The GOP has responded with visceral verbal attacks on Hispanics, telling government to ‘turn off the magnet’, and enact more stringent policies that discourage what they call ‘anchor babies’. With one in six U.S. residents being Latino, Republicans have alienated a major voting bloc.

As a result, Obama has a unique opportunity to secure the Latino vote. But it’s a challenge, mostly because under Obama’s presidency deportations of illegal immigrants has increased 30 percent: a fact any GOP candidate will happily exploit during the general election. And across the South, anti-immigrant legislation passed by newly-elected Republican majorities, has had a disastrous affect on migrant farm workers, leaving many Hispanics without jobs, or forced to relocate. This places a huge burden on working families, at a time the unemployment rate is especially higher for minority communities. Discouraged workers could become discouraged voters, and as such, stay home.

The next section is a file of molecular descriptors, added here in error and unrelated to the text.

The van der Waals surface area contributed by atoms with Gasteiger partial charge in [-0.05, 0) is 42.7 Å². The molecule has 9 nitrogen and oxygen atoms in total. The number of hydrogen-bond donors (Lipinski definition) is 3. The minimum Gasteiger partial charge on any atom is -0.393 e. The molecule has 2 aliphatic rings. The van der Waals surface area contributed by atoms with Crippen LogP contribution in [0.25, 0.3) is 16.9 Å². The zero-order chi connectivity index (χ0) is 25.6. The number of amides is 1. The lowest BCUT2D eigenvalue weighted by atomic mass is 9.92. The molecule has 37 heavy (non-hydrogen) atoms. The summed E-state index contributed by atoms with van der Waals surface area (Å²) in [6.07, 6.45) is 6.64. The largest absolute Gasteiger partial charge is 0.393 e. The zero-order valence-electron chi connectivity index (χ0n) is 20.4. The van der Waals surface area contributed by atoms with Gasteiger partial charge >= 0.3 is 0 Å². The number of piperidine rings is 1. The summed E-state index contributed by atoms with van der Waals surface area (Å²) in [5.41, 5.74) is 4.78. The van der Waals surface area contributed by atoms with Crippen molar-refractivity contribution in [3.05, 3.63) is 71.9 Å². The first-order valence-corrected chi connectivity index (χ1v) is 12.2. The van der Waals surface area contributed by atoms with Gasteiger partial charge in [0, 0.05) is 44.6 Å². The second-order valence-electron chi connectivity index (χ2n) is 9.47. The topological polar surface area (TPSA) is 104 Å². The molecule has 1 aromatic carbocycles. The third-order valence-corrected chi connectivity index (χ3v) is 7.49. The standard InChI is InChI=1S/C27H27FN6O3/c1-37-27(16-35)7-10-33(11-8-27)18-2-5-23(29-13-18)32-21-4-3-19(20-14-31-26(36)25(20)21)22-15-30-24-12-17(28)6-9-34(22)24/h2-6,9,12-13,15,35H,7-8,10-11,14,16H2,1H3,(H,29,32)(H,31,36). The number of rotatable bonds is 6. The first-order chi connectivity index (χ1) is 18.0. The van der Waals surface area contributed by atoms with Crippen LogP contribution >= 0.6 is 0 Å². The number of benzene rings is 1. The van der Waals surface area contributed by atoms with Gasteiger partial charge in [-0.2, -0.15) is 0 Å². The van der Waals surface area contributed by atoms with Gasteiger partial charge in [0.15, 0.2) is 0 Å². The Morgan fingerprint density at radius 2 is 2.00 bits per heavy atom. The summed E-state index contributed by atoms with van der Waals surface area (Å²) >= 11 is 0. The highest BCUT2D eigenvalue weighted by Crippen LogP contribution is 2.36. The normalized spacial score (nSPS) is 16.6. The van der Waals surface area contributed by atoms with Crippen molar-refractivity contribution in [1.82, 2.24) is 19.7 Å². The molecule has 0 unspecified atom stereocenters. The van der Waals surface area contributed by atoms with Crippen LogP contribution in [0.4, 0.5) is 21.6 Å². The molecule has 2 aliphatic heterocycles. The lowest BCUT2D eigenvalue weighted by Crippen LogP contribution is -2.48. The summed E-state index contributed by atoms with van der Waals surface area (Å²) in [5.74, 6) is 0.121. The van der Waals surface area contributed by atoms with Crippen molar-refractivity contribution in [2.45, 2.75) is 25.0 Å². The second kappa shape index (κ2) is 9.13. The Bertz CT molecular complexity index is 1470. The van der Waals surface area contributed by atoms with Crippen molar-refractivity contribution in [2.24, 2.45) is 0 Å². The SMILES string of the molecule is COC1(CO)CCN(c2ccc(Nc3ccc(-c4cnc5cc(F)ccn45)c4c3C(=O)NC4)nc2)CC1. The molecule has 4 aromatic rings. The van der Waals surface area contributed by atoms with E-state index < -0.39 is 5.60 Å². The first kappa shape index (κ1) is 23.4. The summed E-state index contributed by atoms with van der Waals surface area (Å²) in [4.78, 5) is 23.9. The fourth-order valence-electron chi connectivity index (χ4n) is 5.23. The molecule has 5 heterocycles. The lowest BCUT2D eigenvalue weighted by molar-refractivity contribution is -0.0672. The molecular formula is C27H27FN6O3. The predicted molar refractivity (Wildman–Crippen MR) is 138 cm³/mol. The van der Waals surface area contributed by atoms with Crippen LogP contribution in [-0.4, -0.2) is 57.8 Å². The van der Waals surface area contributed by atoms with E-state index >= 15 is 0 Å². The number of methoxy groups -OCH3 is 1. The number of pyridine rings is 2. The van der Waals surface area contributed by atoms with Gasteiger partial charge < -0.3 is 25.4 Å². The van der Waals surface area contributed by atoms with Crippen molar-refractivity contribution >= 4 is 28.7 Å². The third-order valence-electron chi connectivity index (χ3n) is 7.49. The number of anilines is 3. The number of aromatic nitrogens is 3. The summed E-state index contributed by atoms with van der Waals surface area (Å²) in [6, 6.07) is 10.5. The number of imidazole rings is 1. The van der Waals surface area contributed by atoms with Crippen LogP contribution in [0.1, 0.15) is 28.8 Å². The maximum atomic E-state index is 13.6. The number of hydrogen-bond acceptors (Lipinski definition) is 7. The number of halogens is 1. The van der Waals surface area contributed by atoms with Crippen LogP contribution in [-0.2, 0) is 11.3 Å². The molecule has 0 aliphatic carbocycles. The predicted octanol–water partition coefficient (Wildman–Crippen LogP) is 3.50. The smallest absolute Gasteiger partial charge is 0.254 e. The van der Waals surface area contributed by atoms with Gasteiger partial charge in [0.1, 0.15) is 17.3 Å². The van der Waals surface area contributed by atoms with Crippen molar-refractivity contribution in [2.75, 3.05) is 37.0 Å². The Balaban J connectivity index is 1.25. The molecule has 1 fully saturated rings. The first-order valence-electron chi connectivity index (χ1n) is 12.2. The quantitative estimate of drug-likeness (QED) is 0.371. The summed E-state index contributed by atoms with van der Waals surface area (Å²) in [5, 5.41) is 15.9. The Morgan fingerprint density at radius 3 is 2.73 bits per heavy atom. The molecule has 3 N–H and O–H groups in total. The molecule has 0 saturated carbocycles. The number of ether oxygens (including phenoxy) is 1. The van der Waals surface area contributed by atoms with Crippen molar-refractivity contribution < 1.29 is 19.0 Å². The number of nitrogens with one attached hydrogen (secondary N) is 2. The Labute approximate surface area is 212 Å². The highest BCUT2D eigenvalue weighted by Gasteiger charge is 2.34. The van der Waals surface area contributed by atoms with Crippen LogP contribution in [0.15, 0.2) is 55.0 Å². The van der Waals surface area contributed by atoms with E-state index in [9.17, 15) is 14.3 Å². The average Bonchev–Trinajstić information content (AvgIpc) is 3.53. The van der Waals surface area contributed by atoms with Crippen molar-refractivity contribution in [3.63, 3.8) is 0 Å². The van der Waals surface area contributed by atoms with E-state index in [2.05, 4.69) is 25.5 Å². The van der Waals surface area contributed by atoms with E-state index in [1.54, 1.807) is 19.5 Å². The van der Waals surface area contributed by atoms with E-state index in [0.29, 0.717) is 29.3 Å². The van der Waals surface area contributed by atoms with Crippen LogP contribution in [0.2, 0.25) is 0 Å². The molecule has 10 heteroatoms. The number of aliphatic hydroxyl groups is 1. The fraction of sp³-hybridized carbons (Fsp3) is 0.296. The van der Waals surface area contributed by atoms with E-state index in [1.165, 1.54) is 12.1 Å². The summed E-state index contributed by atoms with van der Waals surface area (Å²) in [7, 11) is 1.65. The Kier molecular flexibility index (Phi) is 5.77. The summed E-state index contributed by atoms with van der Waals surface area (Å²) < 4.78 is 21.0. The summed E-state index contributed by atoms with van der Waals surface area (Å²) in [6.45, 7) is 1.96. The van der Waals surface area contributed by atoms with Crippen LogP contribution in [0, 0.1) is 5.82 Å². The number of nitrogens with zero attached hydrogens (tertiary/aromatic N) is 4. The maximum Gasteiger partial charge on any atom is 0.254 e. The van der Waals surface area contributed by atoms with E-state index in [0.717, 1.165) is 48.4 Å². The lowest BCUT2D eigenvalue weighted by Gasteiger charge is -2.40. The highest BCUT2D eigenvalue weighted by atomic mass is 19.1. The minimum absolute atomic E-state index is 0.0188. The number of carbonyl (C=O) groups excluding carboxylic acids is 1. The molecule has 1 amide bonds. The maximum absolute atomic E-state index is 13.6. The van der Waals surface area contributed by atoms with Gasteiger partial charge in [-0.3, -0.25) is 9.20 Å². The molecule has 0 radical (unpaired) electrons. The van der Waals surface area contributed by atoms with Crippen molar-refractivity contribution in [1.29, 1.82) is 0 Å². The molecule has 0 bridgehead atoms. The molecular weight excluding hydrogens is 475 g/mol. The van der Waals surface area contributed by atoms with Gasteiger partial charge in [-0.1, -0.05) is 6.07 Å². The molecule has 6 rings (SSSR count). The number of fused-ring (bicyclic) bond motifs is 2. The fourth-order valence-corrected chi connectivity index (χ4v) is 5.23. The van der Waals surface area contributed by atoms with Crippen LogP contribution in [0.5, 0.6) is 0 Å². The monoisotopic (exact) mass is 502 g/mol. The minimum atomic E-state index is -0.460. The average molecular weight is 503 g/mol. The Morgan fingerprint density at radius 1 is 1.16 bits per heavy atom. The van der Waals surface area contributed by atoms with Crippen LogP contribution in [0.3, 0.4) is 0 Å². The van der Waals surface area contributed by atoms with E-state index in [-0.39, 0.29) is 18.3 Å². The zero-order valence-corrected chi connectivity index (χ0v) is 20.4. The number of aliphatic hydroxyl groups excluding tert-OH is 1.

Obama must now concentrate on spreading his message more effectively. He needs to talk locally about what he’s done for the Latino community on Education and Healthcare, and show how ‘Obamacare’ is saving lives and increasing coverage for families, at affordable rates.

Most importantly the President can change the negative tone on immigration, and focus on the fact that most Latino’s in this country are native born American citizens. The Republican mischaracterization that all Latinos are “other” or “illegal” must be juxtaposed by an inclusive Obama approach. That will help him win in the general election, and remind Hispanics they have a friend in the Oval office.

A key factor next year is that the Supreme Court has also agreed to hear legal challenges to Arizona’s controversial new immigration policy which has served as a model for other States. Depending on that decision, the rights of Latino voters will be widely affected. Experts are divided on how the court will rule. Even if the Arizona law is found not to be a violation of civil liberties, the decision will hopefully come with guidelines and restrictions that limit police authority.